7. I never thought of the idea that teenagers didn’t have enough places to go and that is why they cause trouble. I guess the malls aren’t good enough anymore lol. I have a different opinion about teenagers though. I feel that no matter how bored they are they have no right to be disrespectful but at the same time if an adult comes up to them ready for a battle, kids pick up on that and that makes them immediately defensive. I’ve been on both sides of this fence though and can see both sides of it. As a teenager myself, I ran into a security guard with my brother and the guard automatically accused my brother of stealing. I immediately spoke up. The situation got handled but not until my aunt came to straighten it out because even though my brother was searched (we found out later unlawfully) and the guard found nothing on him, we still had to wait for an adult to vouch for us before the guard would let us go. If teenagers are treated like hoodlums, they are going to act like hoodlums. At the same time, when you approach a teenager and he/she is automatically disrespectful just on principle, that’s not okay either. This is a very interesting post and has got me thinking about this conundrum now:) #bloggerclubuk

  8. I agree. Always give them a chance. It’s so easy to assume the worst but then if we did that with everyone, we’d never engage. Wonderful work with the skateboarding park. What a great and worthwhile project to be involved in #tweensteensbeyond

  9. i agree here, the main issue is lack of things to do. When i was a teenager my friends and i never caused trouble but we would hang around the streets etc as there was simply nothing to do. #coolmumclub

  10. I am so with you on this Karen. They are a group of society who are almost universally disrespected and as the Mum of three teen girls I absolutely agree that you should not stereotype them. There are many who are no angels but the same can be said for adults. Great post. Thank you so much for sharing with us at #TweensteensBeyond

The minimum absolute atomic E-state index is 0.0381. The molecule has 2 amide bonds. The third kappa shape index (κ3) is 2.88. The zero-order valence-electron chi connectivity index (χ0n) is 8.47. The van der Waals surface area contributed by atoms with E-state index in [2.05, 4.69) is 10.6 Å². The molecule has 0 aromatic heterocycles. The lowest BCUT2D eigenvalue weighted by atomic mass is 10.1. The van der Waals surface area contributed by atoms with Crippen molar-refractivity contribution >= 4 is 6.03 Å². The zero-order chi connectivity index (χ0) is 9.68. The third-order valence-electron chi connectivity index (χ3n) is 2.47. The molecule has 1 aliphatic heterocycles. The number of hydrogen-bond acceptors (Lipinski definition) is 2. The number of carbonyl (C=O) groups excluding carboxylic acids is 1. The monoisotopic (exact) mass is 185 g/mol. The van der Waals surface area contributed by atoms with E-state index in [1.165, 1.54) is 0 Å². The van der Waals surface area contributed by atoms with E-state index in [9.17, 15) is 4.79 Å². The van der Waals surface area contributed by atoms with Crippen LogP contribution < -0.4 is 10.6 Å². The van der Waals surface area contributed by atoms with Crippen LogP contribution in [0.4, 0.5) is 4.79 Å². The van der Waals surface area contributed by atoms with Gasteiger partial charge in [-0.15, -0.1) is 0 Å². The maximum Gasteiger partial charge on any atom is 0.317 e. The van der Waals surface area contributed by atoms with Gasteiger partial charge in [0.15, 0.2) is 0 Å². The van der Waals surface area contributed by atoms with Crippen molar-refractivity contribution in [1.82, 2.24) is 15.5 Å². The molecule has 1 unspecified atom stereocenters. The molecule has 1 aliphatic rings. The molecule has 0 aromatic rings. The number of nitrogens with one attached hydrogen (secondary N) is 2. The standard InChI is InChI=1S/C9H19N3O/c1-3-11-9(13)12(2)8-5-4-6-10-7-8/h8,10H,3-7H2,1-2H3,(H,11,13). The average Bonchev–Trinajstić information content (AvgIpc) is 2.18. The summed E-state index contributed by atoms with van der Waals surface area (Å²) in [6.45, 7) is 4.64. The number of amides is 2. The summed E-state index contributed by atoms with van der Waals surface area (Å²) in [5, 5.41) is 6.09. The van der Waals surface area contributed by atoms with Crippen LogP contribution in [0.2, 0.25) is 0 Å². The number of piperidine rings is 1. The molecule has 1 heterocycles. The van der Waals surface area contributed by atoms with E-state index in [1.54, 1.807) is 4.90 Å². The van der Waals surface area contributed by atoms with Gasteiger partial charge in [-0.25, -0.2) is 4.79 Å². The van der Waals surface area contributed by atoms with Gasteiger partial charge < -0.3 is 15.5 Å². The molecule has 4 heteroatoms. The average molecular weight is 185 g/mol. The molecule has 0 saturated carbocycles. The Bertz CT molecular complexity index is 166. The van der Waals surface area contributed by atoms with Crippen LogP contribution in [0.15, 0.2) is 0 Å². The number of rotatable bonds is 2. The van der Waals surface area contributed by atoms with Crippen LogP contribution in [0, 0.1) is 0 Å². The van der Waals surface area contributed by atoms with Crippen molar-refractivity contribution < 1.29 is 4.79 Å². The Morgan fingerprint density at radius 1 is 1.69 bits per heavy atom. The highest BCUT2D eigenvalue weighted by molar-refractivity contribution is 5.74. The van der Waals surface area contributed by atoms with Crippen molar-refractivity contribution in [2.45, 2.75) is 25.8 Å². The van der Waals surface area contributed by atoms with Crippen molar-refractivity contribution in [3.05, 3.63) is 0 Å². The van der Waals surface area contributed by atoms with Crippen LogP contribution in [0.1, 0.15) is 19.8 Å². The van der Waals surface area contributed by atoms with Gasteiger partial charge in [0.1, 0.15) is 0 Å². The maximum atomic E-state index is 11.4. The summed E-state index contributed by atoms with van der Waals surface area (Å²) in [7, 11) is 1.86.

11. it is so tough being a teenager, it’s a hard time and they are kind of inbetween with nothing to do or nowhere to go and where do they channel all that energy….it often comes out in the wrong way or is misconstrued. I actually feel quite sorry for teens as it is an incredibly awkward time which I wouldn’t like to revisit if you paid me! Thanks for linking up to #coolmumclub with this xoxo

  12. I think this is so true, so many people think of teenagers as “yobs” and trouble-makers. Unfortunately they appear this way because they’re bored! There’s a great skate park in Stoke on Trent where my mother-in-law lives and it is always full of teenagers. They certainly don’t seem like they’re trouble-makers when they’re there.
    Great post.

  13. I agree with you. I have two kids in their early 20’s and I learned if I spoke to them and their friends in a respectful manner then I got respect back.

    Also, I agree that we have closed a lot of avenues for kids to do things like community centers and such. So, we as a society are not giving them constructive things to do but allowing them to just hang out and do nothing.

  14. I think if you approach teens expecting them to behave like yobs, then they will! They definitely get a bad press, and people seem to object so much to half a dozen of them hanging out together. Teens don’t have the money to hang out in coffee shops or burger places, so where can they meet their friends other than in public places like parks? #tweensteensbeyond

  15. I totally agree with you. Kids of all ages act out when they are bored, not just teenagers. It’s just that by that age they want to be out of the house with their friends and if there’s no place for them to go they will inevitably end up walking the streets and being loud and showing off to one another, it’s just what kids do.
    Thank you for joining #FamilyFunLinky x

  16. A great post Karen and well done you for taking the time to make a difference in your community. Our teens do get a tough press often without justification – we have all been there and it is hard finding your way and a little guidance and a lot of support and sound advice can go a long way. Thanks for linking up with us again. #TweensTeensBeyond

  17. Teens, in general, definitely have a reputation that they don’t deserve. As adults, we need to find better ways to connect with them and foster their interests in productive ways.

  18. I was a nightmare as a teenager always in trouble but I agree give them a chance Thank you for linking to #Thatfridaylinky please come back next week

  19. it is true, if we show people respect most will show it back. Sorry to hear about your nephew though! Brilliant read, more people should read this. Thank you so much for sharing this with us for #ablogginggoodtime Just to let you know that sadly Catie (Spectrum Mum) will no longer be a co-host for #ablooginggoodtime, we will have a new co-host this Thursday and you can still link up through Katie or myself Thanks, love Mackenzie